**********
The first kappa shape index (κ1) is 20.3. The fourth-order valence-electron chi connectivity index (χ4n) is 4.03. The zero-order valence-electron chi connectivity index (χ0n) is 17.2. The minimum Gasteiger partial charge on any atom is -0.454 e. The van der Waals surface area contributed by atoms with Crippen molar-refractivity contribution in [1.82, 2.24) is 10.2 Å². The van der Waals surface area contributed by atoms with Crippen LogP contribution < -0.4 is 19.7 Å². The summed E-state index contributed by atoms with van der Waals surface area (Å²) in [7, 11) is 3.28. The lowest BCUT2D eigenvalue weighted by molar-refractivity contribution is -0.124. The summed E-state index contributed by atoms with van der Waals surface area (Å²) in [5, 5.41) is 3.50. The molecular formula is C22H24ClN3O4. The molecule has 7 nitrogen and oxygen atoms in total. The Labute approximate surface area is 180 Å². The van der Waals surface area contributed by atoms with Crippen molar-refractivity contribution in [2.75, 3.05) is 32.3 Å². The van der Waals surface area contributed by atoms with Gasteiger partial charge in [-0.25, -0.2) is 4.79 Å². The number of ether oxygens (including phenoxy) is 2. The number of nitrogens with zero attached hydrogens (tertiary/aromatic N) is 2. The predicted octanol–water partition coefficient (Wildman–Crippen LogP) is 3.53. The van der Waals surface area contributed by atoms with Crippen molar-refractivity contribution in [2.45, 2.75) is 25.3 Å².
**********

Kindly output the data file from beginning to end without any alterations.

The first kappa shape index (κ1) is 20.3. The fourth-order valence-electron chi connectivity index (χ4n) is 4.03. The zero-order valence-electron chi connectivity index (χ0n) is 17.2. The minimum Gasteiger partial charge on any atom is -0.454 e. The van der Waals surface area contributed by atoms with Crippen molar-refractivity contribution in [1.82, 2.24) is 10.2 Å². The van der Waals surface area contributed by atoms with Crippen LogP contribution < -0.4 is 19.7 Å². The summed E-state index contributed by atoms with van der Waals surface area (Å²) in [7, 11) is 3.28. The lowest BCUT2D eigenvalue weighted by molar-refractivity contribution is -0.124. The summed E-state index contributed by atoms with van der Waals surface area (Å²) in [5, 5.41) is 3.50. The molecular formula is C22H24ClN3O4. The molecule has 7 nitrogen and oxygen atoms in total. The Labute approximate surface area is 180 Å². The van der Waals surface area contributed by atoms with Crippen molar-refractivity contribution in [2.75, 3.05) is 32.3 Å². The van der Waals surface area contributed by atoms with Gasteiger partial charge in [-0.25, -0.2) is 4.79 Å². The number of ether oxygens (including phenoxy) is 2. The number of nitrogens with zero attached hydrogens (tertiary/aromatic N) is 2. The predicted octanol–water partition coefficient (Wildman–Crippen LogP) is 3.53. The van der Waals surface area contributed by atoms with Crippen molar-refractivity contribution in [2.45, 2.75) is 25.3 Å².